This was supposed to be a strapless bra. For reasons I have not quite determined at this moment, it is not.
I have been wanting to make a strapless bra for about four months, but the number of outfits in my possession that required such a bra numbered exactly zero until very recently. Faced with a new requirement, I decided to finally put my engineering skills to the test.
As far as my experience goes, there are two main issues with strapless bras - one is universal, one a bit more specific to my body. First, their tendency to migrate south. Second, my requirement for plunge underwires. My sternum comes together as a convex lump in the center of my chest, and it doesn't play well with underwires. The problem with this, from a strapless perspective, is that cups get a lot of their support from the wire. Since my wire can't come up very far in the middle, there's a pretty distinct lack of upper cup support present.
I used my self drafted pattern (the one that's been working perfectly for about four bras now) for this bustier, and the only modifications I made were to curve out the strap connection points on the cups and on the back band. I didn't think this was anything major, but apparently the plan did not work.
So - what actually happened - and I don't have a picture because it's just a bit more than I'm willing to show off on the world wide web, is as follows: the fit of the band is perfect, there's no slippage or anything, and the lower cup also sits well. The wire is flush against my body from tip to tip, but the whole upper cup stands away from my body, to the point that I could probably fit a whole extra boob in each cup. Generally in the bra fitting world that's a sign that the cups are too big, but that makes less sense to me considering it's a pattern I've made again and again. When I added the straps (and it's not like I tightened them incredibly or anything) the bra suddenly stands correctly against my chest, problem solved.
One thing I notice when I look at the photos of me wearing this bra is that the strap does pull the upper cup up a little, but I cut it to have an evenly sloping curve across the top. That has me thinking about the amount of stretch and give in my cup fabrics. The lower cup is two layers of cut and sew foam, covered in stable silk. The upper cup is one layer of cut and sew foam, covered in stretch lace. I would definitely qualify the cut and sew foam as a stable fabric, although it definitely has a fair amount of give, especially along the width and the bias. I did specifically try to have the direction of least stretch running across the cup (to prevent sagging) but maybe that wasn't enough? Maybe I should have included cup lining or duoplex to keep it in shape? It's possible that without the straps to provide extra support, if there's even a small amount of stretch in the cups it could lead to distortion. Even with the straps there's still some extra space in the upper cup (like, the kind you notice if you're looking for it specifically) - but it's nothing so major as to suggest the level of droop that happened pre - strap installation.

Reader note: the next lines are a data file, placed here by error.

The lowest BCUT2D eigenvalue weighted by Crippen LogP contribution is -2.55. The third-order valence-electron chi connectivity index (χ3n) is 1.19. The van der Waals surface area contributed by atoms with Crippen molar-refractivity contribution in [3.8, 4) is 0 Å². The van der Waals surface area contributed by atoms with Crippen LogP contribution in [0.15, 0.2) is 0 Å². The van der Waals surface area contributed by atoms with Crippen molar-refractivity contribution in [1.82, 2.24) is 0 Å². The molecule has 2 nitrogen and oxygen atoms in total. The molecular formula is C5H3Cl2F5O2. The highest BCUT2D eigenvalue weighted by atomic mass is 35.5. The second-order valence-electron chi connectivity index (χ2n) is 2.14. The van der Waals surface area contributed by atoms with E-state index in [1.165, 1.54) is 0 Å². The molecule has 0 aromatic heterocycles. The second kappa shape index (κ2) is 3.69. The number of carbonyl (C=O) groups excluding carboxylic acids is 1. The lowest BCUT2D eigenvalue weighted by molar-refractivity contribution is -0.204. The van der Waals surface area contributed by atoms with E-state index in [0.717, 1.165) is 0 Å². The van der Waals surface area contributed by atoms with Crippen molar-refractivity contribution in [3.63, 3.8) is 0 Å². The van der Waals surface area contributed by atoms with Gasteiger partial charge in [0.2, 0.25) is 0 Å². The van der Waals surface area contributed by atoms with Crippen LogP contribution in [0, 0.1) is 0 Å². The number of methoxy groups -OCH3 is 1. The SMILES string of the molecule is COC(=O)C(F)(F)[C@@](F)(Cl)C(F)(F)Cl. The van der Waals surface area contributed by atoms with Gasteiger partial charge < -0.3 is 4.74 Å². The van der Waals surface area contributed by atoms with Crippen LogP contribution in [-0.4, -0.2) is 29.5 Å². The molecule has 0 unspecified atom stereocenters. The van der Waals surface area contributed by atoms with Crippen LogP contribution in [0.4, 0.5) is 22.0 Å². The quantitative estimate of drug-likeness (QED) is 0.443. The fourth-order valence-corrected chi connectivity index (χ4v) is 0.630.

I've used a Liberty Silk from The Fabric Store for the cradle, lower cups, and for the seam tape on the inner cups, but other than that all the findings, elastics, wires, and bra fabrics came from Elle Joan's.
I dyed all of the aqua findings - elastic, channelling, powernet, closure, and sheer lining with Dharma Acid Dyes - bright aqua and black- the speckles you can see on some of the photos are from a tiny bit of black I added to dull the color just a little, but I was in a rush and didn't let it dissolve completely.
I was fairly limited in my strap connection possibilities because their presence wasn't intentional, and was therefore left to the end after I realized that no amount of poking was going to make those upper cups stand against my body. I ended up creating a pair of convertible/removable straps so that at least this bra would function well with a good variety of outfits. The straps end in G hooks at the front and back, and the bra has four tabs made from folded bits of twill tape which the hooks connect to. From the outside, the connection points are hidden and just look like bar tacks.
Even though this bra was technically a failed attempt, I'm not too sad about it because it's very wearable (plus, much the same way my other bustier does, it does some pretty amazing things as far as lift is concerned). It also means I finally have a bra made out of this fabric - I was pretty sad when I tried the Harriet Bra with this same color scheme - not all patterns fit all bodies, though. I'm definitely not done with the idea of a strapless bra, though. I just need to work on which factor (or combination of factors) led to the floppage, and figure out a way to stabilize the upper cup without raising the center underwires. I also probably at some point need to make that nude bra I keep talking about, but. Well. Here we are.